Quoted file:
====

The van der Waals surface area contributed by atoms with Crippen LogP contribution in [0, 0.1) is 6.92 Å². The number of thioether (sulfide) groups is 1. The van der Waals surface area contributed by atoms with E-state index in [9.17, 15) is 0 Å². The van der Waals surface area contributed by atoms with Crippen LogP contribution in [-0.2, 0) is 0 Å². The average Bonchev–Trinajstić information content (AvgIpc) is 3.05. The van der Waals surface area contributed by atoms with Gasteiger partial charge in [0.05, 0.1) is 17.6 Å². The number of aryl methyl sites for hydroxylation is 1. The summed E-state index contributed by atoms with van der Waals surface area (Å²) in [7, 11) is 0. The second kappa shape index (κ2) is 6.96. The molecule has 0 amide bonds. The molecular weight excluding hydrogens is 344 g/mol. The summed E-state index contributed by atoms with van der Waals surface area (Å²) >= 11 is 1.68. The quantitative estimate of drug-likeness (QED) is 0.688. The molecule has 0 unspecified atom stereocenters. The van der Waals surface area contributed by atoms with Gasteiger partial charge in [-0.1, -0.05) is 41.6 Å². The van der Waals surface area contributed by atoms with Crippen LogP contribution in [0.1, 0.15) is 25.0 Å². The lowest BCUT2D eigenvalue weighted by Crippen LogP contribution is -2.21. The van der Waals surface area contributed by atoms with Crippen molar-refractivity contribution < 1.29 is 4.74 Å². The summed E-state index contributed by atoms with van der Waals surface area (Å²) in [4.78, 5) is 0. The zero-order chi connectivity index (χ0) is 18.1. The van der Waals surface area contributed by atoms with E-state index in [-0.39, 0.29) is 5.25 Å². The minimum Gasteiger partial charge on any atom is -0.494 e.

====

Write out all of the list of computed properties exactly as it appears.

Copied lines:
The van der Waals surface area contributed by atoms with Crippen LogP contribution in [0, 0.1) is 6.92 Å². The number of thioether (sulfide) groups is 1. The van der Waals surface area contributed by atoms with E-state index in [9.17, 15) is 0 Å². The van der Waals surface area contributed by atoms with Crippen LogP contribution in [-0.2, 0) is 0 Å². The average Bonchev–Trinajstić information content (AvgIpc) is 3.05. The van der Waals surface area contributed by atoms with Gasteiger partial charge in [0.05, 0.1) is 17.6 Å². The number of aryl methyl sites for hydroxylation is 1. The summed E-state index contributed by atoms with van der Waals surface area (Å²) in [7, 11) is 0. The second kappa shape index (κ2) is 6.96. The molecule has 0 amide bonds. The molecular weight excluding hydrogens is 344 g/mol. The summed E-state index contributed by atoms with van der Waals surface area (Å²) >= 11 is 1.68. The quantitative estimate of drug-likeness (QED) is 0.688. The molecule has 0 unspecified atom stereocenters. The van der Waals surface area contributed by atoms with Gasteiger partial charge in [-0.1, -0.05) is 41.6 Å². The van der Waals surface area contributed by atoms with Crippen LogP contribution in [0.1, 0.15) is 25.0 Å². The lowest BCUT2D eigenvalue weighted by Crippen LogP contribution is -2.21. The van der Waals surface area contributed by atoms with Crippen molar-refractivity contribution < 1.29 is 4.74 Å². The summed E-state index contributed by atoms with van der Waals surface area (Å²) in [4.78, 5) is 0. The zero-order chi connectivity index (χ0) is 18.1. The van der Waals surface area contributed by atoms with E-state index in [-0.39, 0.29) is 5.25 Å². The minimum Gasteiger partial charge on any atom is -0.494 e.